So, back to my topic for today, more marriage! It's the season in Salalah, since everyone gets married during June, July and August. So, the gossip these days is all about weddings. Before I start, I wish to inform you that 'no' I do not escape work very often to get coffee, but today I had to because I felt caffeine-deprived, and I cannot touch instant coffee. So, at around 11:30 this morning I decided to slip out of the office and drive over to Brownies (our one and only cafe) to pick up a double espresso to bring back to work. On my way out of Brownies, clutching my caffeine treasure, I heard someone calling me. I turned and it took me a few moments to recognize the face. It was Mohanned (name changed), a guy I knew very well in college. In fact, we were best friends for a while and used to play crossword puzzles together during a very very boring class (in fact, it was so boring that I can't even remember the subject). I haven't seen him for over four years. He left college early to go finish his studies in Lebanon, while I continued abroad. He couldn't handle the cold weather. We stayed in touch by text messages and email, but never actually met face to face again, until today. In Other countries, it's easy to have male friends from Oman because we all stick together and help each other out. In Salalah, it's different. After a few minutes of exchanging news, I noticed how tired he looks. I asked him if he was stressed. He confessed that he is getting married in three weeks. He was beginning to feel that marriage is more of a nightmare than blessing. The girl he is marrying is a distant cousin and a complete stranger. He has never met her before, and has never spoken to her. He has a vague idea of what she looks like. Furthermore, her family asked for a dowry of 10,000 Omani Rials. In addition to that, he has to provide a suite for them (he built a room, kitchen, living room, and bathroom suite next to his family's house), as well as her gold. He is also in charge of arranging the whole wedding (down to the very last flower). He has to purchase six cows for the wedding (each cow costs 400 Rials at least) to feed the hundreds of guests. The list of duties gets longer and longer. He was exhausted, depressed, and hadn't slept for weeks. He ended the conversation by saying 'If she doesn't appreciate all that I've done for her, I'm moving to Japan!", and we both walked back to our cars and said goodbye. I felt so bad for him. I know that this is what most young men go through when they get married in Salalah. They have to provide everything and go to great trouble to prepare for marriage. This is why many young people are choosing not to get married. They can't afford it (i.e. they can't afford a traditional wedding), and it's too risky because they don't want to marry someone they don't know, and end up with a girl they cannot love. I don't know how this situation is going to be resolved. Someone has to take the first step and break out of these useless traditions. It's so unfair. The only thing a girl has to do is receive her dowry, buy clothes and shoes and bags, and slather herself in lotions and whitening creams. Simple as that. Even if a girl works, the guy still has to buy everything for her, and she's not allowed to help with the wedding. Furthermore, everyone here seems to be in debt, so the family cannot support the young men with their weddings. Poor Mohanned; I wonder what he feels. Imagine the anticipation of starting a new life in 20 days with a person you don't know, don't love, and having to share the same bed with a complete stranger on your wedding night. It's AWFUL.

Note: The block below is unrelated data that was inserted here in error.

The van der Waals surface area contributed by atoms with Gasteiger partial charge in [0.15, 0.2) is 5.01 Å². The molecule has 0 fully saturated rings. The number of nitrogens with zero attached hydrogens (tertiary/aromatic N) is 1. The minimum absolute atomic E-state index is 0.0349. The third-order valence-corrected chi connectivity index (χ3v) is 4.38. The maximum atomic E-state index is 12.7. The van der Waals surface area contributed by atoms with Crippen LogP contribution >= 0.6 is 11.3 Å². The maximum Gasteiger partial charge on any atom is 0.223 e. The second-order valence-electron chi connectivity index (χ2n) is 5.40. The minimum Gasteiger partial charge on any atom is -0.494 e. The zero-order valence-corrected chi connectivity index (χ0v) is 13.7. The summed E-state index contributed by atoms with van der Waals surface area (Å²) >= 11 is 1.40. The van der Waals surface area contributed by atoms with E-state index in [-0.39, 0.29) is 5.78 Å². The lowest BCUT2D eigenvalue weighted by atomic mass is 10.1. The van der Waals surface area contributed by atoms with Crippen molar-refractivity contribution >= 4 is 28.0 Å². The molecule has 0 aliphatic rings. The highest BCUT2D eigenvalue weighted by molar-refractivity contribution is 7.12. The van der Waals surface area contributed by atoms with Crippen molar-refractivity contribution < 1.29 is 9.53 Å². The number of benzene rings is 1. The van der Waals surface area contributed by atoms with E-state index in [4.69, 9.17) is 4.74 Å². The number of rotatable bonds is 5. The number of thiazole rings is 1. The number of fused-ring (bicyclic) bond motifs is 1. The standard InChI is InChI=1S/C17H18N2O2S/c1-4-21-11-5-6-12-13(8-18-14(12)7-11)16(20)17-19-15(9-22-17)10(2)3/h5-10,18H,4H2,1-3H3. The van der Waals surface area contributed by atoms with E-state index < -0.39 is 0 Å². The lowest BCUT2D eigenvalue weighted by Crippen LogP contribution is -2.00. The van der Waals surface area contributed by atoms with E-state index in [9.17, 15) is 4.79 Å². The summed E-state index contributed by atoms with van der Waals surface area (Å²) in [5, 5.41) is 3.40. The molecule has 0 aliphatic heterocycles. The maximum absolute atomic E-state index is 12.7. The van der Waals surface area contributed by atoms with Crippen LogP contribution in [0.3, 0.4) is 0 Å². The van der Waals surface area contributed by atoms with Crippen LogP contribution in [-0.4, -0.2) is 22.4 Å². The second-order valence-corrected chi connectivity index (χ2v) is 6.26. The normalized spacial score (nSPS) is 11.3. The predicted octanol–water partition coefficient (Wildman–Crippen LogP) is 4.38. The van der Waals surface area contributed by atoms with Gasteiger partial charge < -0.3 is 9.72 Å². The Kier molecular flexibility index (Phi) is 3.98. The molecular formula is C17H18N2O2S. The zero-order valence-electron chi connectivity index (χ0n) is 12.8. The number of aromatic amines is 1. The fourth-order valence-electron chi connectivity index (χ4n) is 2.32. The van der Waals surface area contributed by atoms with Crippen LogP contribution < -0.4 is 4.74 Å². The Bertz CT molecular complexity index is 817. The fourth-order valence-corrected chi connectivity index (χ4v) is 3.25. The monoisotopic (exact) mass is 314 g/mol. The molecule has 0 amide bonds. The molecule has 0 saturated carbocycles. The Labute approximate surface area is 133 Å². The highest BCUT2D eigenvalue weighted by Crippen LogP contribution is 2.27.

Guys, what do you think? Would you marry a girl you don't know? Do you agree with such traditions? What do guys want anyway?

Wednesday, May 6, 2009

Change is Coming!

I haven't written for over a week, I know. I've been really busy, but no worries; I've been accumulating notes on things I've observed and will write about them in future posts. However, today I was thinking about a friend of mine who got married three months ago. My friend teaches at a local junior high school, and is quite pretty and 'white' (the most important part for Omani men it seems!). I'll name her Amina. Anyway, so Amina graduated from university, immediately got hired as a math teacher, and has been doing really well for the past three years. Last year, Idiot Head (her husband) heard about her from relatives who also teach at the same school, and decided to marry her because (1) She was white (2) She has an income (3) She drives a Lexus. Thus, the marriage was arranged. They got married three months ago, hated each other, and got a divorce after a month. The guy, Idiot Head, was married before, and divorced his first wife in order to marry Amina. Now, he went back to his first wife (how does she ACCEPT a man like that?), and Amina has discovered that she's pregnant! Yes, pregnant! And guess what? She's NOT going back to him. If I woman is pregnant after a divorce, she usually goes back to the guy, but Amina decided that being an independant single mother is much nicer than being married to Idiot Head. I can tell you, everyone in town is talking about it. It's so 'taboo' to be pregnant and unmarried. I admire Amina for her courage, and I'm sure she'll be a great Mom. Sadly, when the child is seven years old, his father can legally take full custody of the child. I pray that doesn't happen. We have a weird system. Pray for Amina and pray that Salalah can get rid of the small-town gossip element that poisons our society.